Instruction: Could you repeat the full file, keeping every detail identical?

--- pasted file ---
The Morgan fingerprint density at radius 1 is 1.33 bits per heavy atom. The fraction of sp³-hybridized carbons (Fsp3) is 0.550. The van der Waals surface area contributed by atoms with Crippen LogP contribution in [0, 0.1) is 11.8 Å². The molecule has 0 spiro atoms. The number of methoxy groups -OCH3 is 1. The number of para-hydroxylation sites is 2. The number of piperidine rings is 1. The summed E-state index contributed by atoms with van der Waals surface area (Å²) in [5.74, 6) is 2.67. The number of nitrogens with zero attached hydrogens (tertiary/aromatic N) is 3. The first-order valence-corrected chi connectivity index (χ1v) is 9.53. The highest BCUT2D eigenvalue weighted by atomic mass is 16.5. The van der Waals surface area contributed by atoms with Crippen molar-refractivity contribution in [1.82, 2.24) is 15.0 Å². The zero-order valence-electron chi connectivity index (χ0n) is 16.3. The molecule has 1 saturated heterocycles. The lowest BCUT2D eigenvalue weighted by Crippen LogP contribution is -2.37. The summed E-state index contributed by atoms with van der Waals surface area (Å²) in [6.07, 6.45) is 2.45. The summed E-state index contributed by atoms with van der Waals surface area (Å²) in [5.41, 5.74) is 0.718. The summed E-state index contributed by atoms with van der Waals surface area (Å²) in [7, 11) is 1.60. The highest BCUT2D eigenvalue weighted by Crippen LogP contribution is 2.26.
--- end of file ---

The Morgan fingerprint density at radius 1 is 1.33 bits per heavy atom. The fraction of sp³-hybridized carbons (Fsp3) is 0.550. The van der Waals surface area contributed by atoms with Crippen LogP contribution in [0, 0.1) is 11.8 Å². The molecule has 0 spiro atoms. The number of methoxy groups -OCH3 is 1. The number of para-hydroxylation sites is 2. The number of piperidine rings is 1. The summed E-state index contributed by atoms with van der Waals surface area (Å²) in [5.74, 6) is 2.67. The number of nitrogens with zero attached hydrogens (tertiary/aromatic N) is 3. The first-order valence-corrected chi connectivity index (χ1v) is 9.53. The highest BCUT2D eigenvalue weighted by atomic mass is 16.5. The van der Waals surface area contributed by atoms with Crippen molar-refractivity contribution in [1.82, 2.24) is 15.0 Å². The zero-order valence-electron chi connectivity index (χ0n) is 16.3. The molecule has 1 saturated heterocycles. The lowest BCUT2D eigenvalue weighted by Crippen LogP contribution is -2.37. The summed E-state index contributed by atoms with van der Waals surface area (Å²) in [6.07, 6.45) is 2.45. The summed E-state index contributed by atoms with van der Waals surface area (Å²) in [5.41, 5.74) is 0.718. The summed E-state index contributed by atoms with van der Waals surface area (Å²) in [7, 11) is 1.60. The highest BCUT2D eigenvalue weighted by Crippen LogP contribution is 2.26.